According to a new study Americans' level of exposure to mercury from sources such as fish is not associated with a higher risk of heart disease, stroke or other cardiovascular disease. This is in spite of the repeated proofs of neurological deficits in children and unborn babies due to mercury exposure.
For this study, scientists from Harvard School of Public Health and Brigham and Women's Hospital in Boston evaluated data from two separate studies on more than 173,000 men and women who answered questions about their medical history, risk factors, disease incidence and lifestyle. The researchers also measured mercury concentrations in the stored toenail clippings of nearly 7,000 participants, an equal number of who had or had not suffered a cardiovascular event during the study follow-up period. The team found no sign that the mercury levels hiked cardiovascular risk.
Dr. Dariush Mozaffarian, an associate professor of epidemiology at Harvard School of Public Health and division of cardiovascular medicine at Brigham Women's Hospital and Harvard Medical School said, “Basically, what we found was very simple and very clear…I think this is the most definitive study, and I'm not sure more studies are actually needed…It's nice to be able to answer an important research question. This is observational, so there's possibly some subtle effect we missed. But I think this provides the most definitive evidence available.”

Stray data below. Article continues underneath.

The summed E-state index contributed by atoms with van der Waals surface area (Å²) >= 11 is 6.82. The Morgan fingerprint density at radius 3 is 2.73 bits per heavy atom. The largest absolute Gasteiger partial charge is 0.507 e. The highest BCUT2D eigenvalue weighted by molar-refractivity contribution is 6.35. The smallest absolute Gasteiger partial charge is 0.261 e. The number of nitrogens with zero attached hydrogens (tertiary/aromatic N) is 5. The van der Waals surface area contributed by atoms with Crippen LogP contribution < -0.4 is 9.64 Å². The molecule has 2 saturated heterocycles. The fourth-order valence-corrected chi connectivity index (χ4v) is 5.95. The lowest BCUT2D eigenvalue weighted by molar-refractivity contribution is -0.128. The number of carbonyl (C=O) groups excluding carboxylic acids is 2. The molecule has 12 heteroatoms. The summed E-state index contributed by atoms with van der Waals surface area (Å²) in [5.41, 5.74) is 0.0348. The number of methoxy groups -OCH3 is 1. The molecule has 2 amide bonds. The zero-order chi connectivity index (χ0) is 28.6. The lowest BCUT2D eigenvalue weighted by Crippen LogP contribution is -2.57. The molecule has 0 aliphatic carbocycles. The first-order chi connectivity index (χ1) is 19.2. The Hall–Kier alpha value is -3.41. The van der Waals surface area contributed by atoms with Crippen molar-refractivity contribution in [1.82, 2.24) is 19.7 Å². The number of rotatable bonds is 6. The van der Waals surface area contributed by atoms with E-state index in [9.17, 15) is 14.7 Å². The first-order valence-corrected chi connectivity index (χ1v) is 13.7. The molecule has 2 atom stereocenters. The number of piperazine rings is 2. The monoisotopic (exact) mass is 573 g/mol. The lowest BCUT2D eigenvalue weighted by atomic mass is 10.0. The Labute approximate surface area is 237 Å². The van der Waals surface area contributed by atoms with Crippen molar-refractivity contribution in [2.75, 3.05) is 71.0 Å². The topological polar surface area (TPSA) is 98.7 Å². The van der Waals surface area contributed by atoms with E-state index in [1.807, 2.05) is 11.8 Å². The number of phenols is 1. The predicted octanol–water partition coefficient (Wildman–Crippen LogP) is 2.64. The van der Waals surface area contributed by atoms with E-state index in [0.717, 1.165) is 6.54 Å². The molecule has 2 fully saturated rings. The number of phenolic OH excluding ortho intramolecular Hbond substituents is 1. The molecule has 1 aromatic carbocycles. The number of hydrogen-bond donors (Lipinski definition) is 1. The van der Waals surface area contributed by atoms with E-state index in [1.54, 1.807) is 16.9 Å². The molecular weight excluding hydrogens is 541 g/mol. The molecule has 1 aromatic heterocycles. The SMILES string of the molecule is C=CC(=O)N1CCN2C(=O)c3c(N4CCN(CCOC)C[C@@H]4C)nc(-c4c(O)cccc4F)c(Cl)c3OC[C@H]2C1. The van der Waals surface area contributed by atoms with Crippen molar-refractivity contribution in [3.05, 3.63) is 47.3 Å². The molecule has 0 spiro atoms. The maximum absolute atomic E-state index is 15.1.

The study, which was funded by the U.S. National Institutes of Health, is published March 24 in the New England Journal of Medicine.
Fish, of course, has been touted as heart-healthy food for the omega-3 fatty acids contained in fish oil. Specifically, that is DHA (docosahexaenoic acid), ALA (alpha-linolenic acid) or EPA (eicosapentaenoic acid). Some fish rich in these fatty acids, such as swordfish, tilefish and king mackerel, also tend to store more of mercury in their flesh.
Due to the risk for neurodevelopmental issues, the U.S. Food and Drug Administration has long advised pregnant women, women who may become pregnant, nursing mothers and young children to limit their intake of these and other fish and shellfish. Among study participants in the top 20 percent of mercury exposure, average toenail mercury levels measured 0.7 micrograms per gram. Current U.S. advisories for sensitive subgroups aim at keeping mercury exposure below a level correlated with toenail levels of 0.4 micrograms per gram.
Surprisingly participants with higher mercury levels actually experienced slightly lower heart disease rates. Mozaffarian and his team attributed this to the other beneficial effects of fish consumption. The authors noted that their research should not change advisories for eating fish with higher mercury levels among women who are or may become pregnant. “There is no strong or moderate evidence that mercury has any effects in adults…So it's important and helpful that people can feel comfortable with fish as a normal part of their diet…It doesn't mean we can stop worrying about mercury in the environment…But for the individual consumer making a decision about eating fish, they can take this worry off the table,” he said.
Elena Craft, a health scientist at the Environmental Defense Fund, acknowledged that the study looks at a much larger sampling than prior research. “But for me, it doesn't alter the primary health concerns about mercury exposure - the neurobehavioral effects on children and developing fetuses…That's always been the most sensitive endpoint. In some ways, it's an interesting study, but in regards to protecting public health it just doesn't alter that bottom line,” she added.